Make sure you've got the right recipe for your sloe gin batch this year. Ours is tried and tested!

Make perfect sloe gin this year with our ultimate recipe.

Of course you should really make your sloe gin 12 months in advance – so anything you make now should be ideal for this time next year. If this is your first time, we’ll forgive you for cracking and jumping in sooner than that… but do try and keep some for next year – it only improves.

And if you can’t find any – or enough – sloe berries? You can use the same recipe with damsons, or other similar fruits.

Top tip: When you’re picking from the blackthorn bushes do beware of the prickles…they still catch the most experienced pickers out.

Ingredients

12oz of fruit (350g)
3 oz of caster sugar (75g)
1 bottle of gin (75cl)
A small dash of almond essence
A couple of jam jars with good, tight-fitting lids (sterilized and cooled preferably)
A jelly bag
Decorative bottles for eventual storage

– – –

  • Wash the sloes in warm water, and remove (or drown!) any hitchhikers in insect form that may have made their way to the sink.
  • Using a sturdy needle (such as a darning needle) prick each fruit a few times, and divide the spoils between the two jam jars.
  • Put half the sugar and half the gin (or as much as will fit) into each jar.
  • Add a couple of drops of the almond essence to each one.
  • Close the lids tightly and store in a cool, dry, dark place.
  • Give the jars a good shake each day, until all of the sugar has dissolved.
  • Leave to mature for at least three months – but don’t let the fruit spoil, so no more than six.
  • Taste for sweetness, and add sugar if necessary/preferred.
  • Continue the ‘daily shakes’ until all of the newly added sugar has dissolved.
  • Carefully strain all the liquid through a jelly bag and decant into decorative bottles. (Don’t forget to label!).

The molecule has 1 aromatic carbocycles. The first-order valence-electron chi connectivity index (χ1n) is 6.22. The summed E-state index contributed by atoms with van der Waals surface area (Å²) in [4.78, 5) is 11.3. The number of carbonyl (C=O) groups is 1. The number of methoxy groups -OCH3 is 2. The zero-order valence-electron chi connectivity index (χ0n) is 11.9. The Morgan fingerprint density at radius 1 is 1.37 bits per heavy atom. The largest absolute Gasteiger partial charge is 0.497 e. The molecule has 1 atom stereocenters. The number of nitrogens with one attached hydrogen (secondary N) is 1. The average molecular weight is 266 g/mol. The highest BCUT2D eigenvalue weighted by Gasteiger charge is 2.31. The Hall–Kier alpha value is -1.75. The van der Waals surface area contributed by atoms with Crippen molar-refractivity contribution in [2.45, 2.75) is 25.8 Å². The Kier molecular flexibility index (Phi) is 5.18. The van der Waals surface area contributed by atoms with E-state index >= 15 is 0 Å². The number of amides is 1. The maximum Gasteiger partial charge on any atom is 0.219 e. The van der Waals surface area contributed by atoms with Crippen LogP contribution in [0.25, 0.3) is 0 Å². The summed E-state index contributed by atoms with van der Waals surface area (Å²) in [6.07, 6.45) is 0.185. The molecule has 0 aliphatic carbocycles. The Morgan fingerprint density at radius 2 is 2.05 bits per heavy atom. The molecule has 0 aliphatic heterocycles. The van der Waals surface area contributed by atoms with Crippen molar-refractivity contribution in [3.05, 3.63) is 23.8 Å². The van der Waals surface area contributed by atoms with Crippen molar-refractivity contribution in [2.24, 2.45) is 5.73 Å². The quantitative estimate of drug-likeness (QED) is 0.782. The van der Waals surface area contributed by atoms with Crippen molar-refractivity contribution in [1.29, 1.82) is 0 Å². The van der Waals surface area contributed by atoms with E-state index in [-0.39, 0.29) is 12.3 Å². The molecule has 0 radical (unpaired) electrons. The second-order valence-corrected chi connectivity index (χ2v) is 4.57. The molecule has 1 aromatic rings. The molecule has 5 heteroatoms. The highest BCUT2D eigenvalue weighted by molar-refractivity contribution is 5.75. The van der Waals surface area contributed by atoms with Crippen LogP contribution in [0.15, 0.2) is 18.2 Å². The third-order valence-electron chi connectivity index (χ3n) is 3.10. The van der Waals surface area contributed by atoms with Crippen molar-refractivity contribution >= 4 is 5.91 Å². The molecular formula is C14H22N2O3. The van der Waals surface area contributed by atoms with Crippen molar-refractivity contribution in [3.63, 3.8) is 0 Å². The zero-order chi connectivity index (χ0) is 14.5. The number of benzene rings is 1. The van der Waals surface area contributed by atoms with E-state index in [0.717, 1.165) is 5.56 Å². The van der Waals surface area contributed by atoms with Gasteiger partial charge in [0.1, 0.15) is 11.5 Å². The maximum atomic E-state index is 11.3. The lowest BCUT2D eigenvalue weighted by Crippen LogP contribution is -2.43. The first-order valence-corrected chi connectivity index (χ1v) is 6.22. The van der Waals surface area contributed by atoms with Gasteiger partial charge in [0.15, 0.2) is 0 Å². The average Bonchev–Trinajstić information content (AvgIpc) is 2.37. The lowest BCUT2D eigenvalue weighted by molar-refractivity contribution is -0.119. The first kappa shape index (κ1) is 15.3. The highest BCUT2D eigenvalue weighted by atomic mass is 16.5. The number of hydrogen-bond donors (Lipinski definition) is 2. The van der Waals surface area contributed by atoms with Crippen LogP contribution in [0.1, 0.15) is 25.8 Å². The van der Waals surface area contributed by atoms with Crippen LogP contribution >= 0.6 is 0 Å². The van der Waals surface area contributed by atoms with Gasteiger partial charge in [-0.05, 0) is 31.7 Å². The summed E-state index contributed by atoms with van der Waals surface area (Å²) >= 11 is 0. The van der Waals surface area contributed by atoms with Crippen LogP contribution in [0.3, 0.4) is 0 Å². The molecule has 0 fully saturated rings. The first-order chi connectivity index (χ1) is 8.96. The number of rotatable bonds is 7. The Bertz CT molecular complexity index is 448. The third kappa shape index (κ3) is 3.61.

Now the gin is ready to drink – but is best left to mature for a bit longer (a couple of months) – it will now keep indefinitely.

Don’t throw the sloes away after you’ve drained them – they are now deliciously sweet and can be covered in chocolate and eaten with ice-cream, or as a post-supper treat.

– – –

Follow Country Life magazine on Twitter

  • Jeremy

    What on Earth is a jelly bag? Help an American out!

  • Bob

    Rather than use a needle, try this clever little tool to prick the sloes. It will save lots of time: http://stuffiwanttomake.co.uk/the-amazing-pendse-sloe-pricking-device/

    Bob

  • David

    I’ve been making this for over 10 years; the longer you can store your sloe gin after bottling the better it becomes and I’m suggesting 5 years to mature.
    Pricking sloes is a headache (especially when you are making multiple bottles; anything (such as a rolling pin) which breaks the skin will do the job.
    Instead of using two jam jars a large capped jar holding your bottle or two or three is easier if you can get one.
    Be aware that you will get a bit more than the gin volume you put in; about two thirds of a pound jam jar extra for 1.5 litres of original gin. .

  • Penny

    If you want to avoid the tedious darning needle stage, you can put your washed, insect-free sloes into a plastic bag in the freezer. Once frozen, simply defrost and you will find that the skins will have split. We’ve been making it this way for years and it comes out deeply purple and delicious every time!

  • Fiona

    if anyone can’t find any sloes this year, we have masses on our Organic farm in Dorset. Email me if you want me to pick you some – it seems a shame to leave them!
    fiona@beremarshfarm.co.uk

  • Fiona

    if anyone can’t find any sloes this year, we have masses on our Organic farm in Dorset. Email me if you want me to pick you some – it seems a shame to leave them!